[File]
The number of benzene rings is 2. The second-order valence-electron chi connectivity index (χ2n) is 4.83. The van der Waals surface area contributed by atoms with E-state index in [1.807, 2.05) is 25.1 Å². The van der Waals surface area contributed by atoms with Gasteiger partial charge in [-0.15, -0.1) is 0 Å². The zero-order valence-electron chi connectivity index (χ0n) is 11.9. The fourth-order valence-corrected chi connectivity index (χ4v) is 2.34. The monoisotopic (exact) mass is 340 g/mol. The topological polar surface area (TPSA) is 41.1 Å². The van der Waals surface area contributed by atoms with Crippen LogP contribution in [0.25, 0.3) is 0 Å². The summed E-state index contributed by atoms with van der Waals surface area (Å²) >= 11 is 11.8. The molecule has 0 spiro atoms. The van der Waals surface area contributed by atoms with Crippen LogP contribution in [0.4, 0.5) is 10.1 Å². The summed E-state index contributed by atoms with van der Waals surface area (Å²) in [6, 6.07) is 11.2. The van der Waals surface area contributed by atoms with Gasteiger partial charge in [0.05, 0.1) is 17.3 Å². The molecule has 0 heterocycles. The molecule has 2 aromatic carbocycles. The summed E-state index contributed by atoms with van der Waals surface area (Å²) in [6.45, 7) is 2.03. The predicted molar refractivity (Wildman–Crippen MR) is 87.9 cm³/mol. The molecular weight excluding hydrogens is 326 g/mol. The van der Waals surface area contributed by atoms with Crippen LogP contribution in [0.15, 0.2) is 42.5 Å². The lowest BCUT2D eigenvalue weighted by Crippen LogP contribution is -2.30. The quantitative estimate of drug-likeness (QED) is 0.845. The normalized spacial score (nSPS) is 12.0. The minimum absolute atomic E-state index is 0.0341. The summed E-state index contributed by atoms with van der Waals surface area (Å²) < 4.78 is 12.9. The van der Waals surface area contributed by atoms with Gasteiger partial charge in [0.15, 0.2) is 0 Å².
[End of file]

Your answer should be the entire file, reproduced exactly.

The number of benzene rings is 2. The second-order valence-electron chi connectivity index (χ2n) is 4.83. The van der Waals surface area contributed by atoms with E-state index in [1.807, 2.05) is 25.1 Å². The van der Waals surface area contributed by atoms with Gasteiger partial charge in [-0.15, -0.1) is 0 Å². The zero-order valence-electron chi connectivity index (χ0n) is 11.9. The fourth-order valence-corrected chi connectivity index (χ4v) is 2.34. The monoisotopic (exact) mass is 340 g/mol. The topological polar surface area (TPSA) is 41.1 Å². The van der Waals surface area contributed by atoms with Crippen LogP contribution in [0.25, 0.3) is 0 Å². The summed E-state index contributed by atoms with van der Waals surface area (Å²) >= 11 is 11.8. The molecule has 0 spiro atoms. The van der Waals surface area contributed by atoms with Crippen LogP contribution in [0.4, 0.5) is 10.1 Å². The summed E-state index contributed by atoms with van der Waals surface area (Å²) in [6, 6.07) is 11.2. The van der Waals surface area contributed by atoms with Gasteiger partial charge in [0.05, 0.1) is 17.3 Å². The molecule has 0 heterocycles. The molecule has 2 aromatic carbocycles. The summed E-state index contributed by atoms with van der Waals surface area (Å²) in [6.45, 7) is 2.03. The predicted molar refractivity (Wildman–Crippen MR) is 87.9 cm³/mol. The molecular weight excluding hydrogens is 326 g/mol. The van der Waals surface area contributed by atoms with Crippen LogP contribution in [0.15, 0.2) is 42.5 Å². The lowest BCUT2D eigenvalue weighted by Crippen LogP contribution is -2.30. The quantitative estimate of drug-likeness (QED) is 0.845. The normalized spacial score (nSPS) is 12.0. The minimum absolute atomic E-state index is 0.0341. The summed E-state index contributed by atoms with van der Waals surface area (Å²) < 4.78 is 12.9. The van der Waals surface area contributed by atoms with Gasteiger partial charge in [0.15, 0.2) is 0 Å².